Biden pointed to the bitter fight over the Clarence Thomas nomination. “Given the unusual rancor that prevailed in the Thomas nomination, the need for some serious re-evaluation of the nomination and confirmation process and the overall level of bitterness that sadly infects our political system and this presidential campaign already, it is my view that the prospects for anything but conflagration with respect to a Supreme Court nomination this year are remote at best,” Biden said in floor speech delivered about four months before the November 1992 presidential election.

Democrats made a similar pledge in 2007, 18 months before the 2008 election. “We should not confirm any Bush nominee to the Supreme Court except in extraordinary circumstances,” Schumer said in 2007. “They must prove by actions not words that they are in the mainstream rather than we have to prove that they are not.”

The media has continued to challenge Republicans on the precedent and whether McConnell is accurate.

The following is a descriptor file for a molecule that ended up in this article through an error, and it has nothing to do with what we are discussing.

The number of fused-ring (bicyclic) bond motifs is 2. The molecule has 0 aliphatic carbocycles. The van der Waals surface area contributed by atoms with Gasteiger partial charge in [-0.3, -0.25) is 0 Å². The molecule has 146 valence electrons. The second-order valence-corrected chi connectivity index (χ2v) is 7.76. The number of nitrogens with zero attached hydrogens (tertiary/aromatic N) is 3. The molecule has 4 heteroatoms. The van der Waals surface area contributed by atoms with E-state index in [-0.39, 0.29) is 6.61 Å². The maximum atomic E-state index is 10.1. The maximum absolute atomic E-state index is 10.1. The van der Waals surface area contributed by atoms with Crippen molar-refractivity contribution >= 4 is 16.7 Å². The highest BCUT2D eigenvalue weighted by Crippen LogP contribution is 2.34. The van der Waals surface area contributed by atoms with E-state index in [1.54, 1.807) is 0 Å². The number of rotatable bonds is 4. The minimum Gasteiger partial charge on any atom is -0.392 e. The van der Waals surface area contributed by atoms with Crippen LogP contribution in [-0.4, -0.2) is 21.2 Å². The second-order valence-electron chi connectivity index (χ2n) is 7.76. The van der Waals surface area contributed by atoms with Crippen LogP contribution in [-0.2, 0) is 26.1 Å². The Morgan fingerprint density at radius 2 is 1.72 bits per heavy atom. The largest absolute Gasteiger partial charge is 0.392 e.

"Face the Nation" host John Dickerson told McConnell Sunday his view of the precedent was “not right.” Biden, Dickerson argued, was speaking hypothetically and was never tested by an actual court vacancy.

Dickerson said the 1956 nomination of William Brennan by Republican President Dwight D. Eisenhower is an example of Democrats advancing a GOP high court nominee in a presidential election year, countering McConnell’s claim.

“And so what Democrats say when they hear you doing this is, they say he's creating new rules to essentially do what he wants to do,” Dickerson told McConnell.

But Dickerson wasn’t accurate. Democrats who controlled the Senate did not confirm Brennan in 1956 as Dickerson argued. Instead, Eisenhower put him on the court on Oct. 15, 1956, by making a recess appointment because the Senate had already adjourned for the year. Brennan was confirmed to a lifetime term the following March, after Eisenhower won re-election.

The fight over a 2020 nominee may ultimately remain hypothetical. None of the Supreme Court Justices are even hinting at retirement. The oldest, Associate Justice Ruth Bader Ginsburg, plans to stick around for five more years, she told NPR’s Nina Totenberg in January.

"I'm now 85," Ginsburg said. "My senior colleague, Justice John Paul Stevens, he stepped down when he was 90, so think I have about at least five more years."